The issue of the hanging of Yakub Memon, convicted for his role in the Mumbai serial blasts in 1993, has again brought to the fore the question of the death penalty. The debate on whether the death penalty serves, or runs contrary to, the purpose the law has been instituted for is now old. Many countries in the world have abolished capital punishment to demonstrate the evolution of law. In the Indian context, where the incompetence of the police, investigative and judicial authorities is part of the criminal justice system, there is always a question mark on whether guilt has been proved beyond reasonable doubt or whether a scapegoat has been made to just close a case. And, therefore even more a case for doing away with capital punishment.
There is also the fact that rank political calculations often determine who is to be hanged and when – the case of Afzal Guru being a stark reminder. Even with Memon, given the fact that others on death row – like Devinder Pal Singh Bhullar or Balwant Singh Rajoana (convicted for attacks on a Congress leader and a former CM of Punjab, respectively) – are allegedly not being hanged due to opposition from Punjab-based parties, the question has already been raised whether communalist considerations are at play in deciding which lives are to be snuffed out.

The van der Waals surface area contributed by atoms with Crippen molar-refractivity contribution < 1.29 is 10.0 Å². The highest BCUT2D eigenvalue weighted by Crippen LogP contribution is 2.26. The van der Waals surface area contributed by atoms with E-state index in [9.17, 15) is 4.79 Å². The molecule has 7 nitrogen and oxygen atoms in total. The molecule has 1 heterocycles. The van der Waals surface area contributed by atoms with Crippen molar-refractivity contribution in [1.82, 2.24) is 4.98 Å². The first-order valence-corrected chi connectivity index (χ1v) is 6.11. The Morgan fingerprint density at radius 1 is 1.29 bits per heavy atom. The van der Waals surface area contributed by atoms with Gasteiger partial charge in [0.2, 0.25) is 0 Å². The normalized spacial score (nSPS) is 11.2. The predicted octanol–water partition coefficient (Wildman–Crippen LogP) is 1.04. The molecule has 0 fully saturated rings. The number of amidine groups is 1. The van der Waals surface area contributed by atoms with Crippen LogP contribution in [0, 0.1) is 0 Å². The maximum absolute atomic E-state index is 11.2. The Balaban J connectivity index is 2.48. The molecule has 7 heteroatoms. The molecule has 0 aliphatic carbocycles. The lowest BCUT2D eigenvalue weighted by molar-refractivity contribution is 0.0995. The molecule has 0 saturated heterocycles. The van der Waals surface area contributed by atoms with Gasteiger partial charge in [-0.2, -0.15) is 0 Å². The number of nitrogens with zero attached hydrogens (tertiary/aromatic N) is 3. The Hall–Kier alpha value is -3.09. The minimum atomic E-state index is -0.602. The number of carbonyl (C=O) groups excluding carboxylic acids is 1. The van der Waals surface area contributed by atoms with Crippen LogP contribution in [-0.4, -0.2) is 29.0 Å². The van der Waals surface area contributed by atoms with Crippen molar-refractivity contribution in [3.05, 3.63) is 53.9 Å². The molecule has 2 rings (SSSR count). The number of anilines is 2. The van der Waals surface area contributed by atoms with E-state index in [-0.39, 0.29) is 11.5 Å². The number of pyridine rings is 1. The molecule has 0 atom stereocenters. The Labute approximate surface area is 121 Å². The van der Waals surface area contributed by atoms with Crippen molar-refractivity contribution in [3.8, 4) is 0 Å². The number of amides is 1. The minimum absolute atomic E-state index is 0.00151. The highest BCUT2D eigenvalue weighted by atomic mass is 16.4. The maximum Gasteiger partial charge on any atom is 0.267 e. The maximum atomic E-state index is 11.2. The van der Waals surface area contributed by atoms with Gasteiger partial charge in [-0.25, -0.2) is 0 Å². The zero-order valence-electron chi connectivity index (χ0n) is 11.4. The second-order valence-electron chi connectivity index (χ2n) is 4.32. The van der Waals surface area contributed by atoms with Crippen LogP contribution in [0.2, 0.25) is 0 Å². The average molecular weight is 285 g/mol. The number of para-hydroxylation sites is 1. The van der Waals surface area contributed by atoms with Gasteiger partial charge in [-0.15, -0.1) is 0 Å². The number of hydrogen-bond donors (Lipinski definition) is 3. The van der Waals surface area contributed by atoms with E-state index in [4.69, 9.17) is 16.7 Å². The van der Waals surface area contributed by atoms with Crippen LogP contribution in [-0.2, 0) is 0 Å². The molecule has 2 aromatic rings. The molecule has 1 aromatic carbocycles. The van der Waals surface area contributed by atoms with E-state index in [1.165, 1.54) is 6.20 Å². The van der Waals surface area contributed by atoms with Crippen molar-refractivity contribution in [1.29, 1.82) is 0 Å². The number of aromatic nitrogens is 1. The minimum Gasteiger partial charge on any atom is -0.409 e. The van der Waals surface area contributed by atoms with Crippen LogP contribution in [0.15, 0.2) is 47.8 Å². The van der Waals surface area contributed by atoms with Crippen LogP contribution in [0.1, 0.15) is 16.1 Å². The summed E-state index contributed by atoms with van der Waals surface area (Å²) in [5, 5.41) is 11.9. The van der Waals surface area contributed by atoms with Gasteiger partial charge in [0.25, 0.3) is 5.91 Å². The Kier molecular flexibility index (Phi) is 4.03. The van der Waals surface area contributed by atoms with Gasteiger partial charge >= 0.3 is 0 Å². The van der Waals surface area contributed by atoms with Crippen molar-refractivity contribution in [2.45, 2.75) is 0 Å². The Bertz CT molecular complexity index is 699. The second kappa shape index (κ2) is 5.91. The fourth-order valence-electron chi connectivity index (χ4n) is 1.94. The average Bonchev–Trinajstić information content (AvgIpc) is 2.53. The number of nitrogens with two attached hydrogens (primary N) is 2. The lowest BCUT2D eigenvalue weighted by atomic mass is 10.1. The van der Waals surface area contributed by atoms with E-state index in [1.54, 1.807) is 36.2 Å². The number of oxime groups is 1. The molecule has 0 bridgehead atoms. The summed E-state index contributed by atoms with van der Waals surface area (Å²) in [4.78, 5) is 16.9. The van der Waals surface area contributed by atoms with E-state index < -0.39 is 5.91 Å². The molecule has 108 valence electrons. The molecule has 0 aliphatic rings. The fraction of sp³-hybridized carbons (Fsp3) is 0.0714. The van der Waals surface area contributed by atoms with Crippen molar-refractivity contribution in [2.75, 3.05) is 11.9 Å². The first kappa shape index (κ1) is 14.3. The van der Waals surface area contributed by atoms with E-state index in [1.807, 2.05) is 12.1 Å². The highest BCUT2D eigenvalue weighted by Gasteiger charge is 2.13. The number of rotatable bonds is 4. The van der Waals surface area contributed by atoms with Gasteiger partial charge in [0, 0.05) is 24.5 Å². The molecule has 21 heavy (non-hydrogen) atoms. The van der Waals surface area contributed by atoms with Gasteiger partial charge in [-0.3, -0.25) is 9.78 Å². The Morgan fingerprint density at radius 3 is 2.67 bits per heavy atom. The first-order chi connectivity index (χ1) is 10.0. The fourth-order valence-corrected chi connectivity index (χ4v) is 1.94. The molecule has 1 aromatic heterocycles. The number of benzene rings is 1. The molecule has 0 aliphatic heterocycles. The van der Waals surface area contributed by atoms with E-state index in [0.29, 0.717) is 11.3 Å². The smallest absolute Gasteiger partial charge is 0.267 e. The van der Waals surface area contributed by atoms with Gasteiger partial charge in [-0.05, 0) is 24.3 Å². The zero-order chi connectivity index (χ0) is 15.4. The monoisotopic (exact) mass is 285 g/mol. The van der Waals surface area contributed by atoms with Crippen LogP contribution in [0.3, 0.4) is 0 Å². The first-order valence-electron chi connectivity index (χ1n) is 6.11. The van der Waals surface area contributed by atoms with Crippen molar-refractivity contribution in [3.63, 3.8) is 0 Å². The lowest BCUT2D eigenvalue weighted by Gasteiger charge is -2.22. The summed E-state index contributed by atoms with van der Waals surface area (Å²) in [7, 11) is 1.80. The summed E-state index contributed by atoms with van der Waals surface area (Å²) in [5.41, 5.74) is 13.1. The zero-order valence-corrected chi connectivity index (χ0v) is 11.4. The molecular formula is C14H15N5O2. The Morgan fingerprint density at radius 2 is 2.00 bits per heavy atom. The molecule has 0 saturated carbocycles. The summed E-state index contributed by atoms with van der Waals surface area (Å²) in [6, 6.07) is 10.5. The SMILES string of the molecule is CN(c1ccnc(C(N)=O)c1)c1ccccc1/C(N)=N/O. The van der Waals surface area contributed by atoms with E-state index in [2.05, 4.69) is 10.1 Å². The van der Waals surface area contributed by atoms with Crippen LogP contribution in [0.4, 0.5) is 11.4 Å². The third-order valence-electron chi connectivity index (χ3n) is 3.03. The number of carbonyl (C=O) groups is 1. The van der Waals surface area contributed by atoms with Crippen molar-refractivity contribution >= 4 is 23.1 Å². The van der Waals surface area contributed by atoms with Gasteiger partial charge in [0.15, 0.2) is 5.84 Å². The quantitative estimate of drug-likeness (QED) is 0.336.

Given that, would it not make sense for a sustained debate on the death penalty in India, leading to its eventual abolishment? Were one to take the logic of the Indian state itself, for a moment, would it not make sense to avoid inflaming passions such hangings can arouse in various parts and among various communities?
Apart from that, globally, the arguments against capital punishment have ranged from even the economic – studies have been conducted, in the US for example, on whether it is more economical to execute death row prisoners than keep them in prison for life – to the more sensible questions of the ethics of law. The law is not immutable, something ahistorical. It evolves, its interpretations are subjected to examination in every age and era. And, in this age, leaving aside (if one can) the general mayhem and murder that suffuses our lives, there is still room for arguing that by killing an individual by law, a state, and the law it represents, is guilty of the same crime for which it hands out the punishment.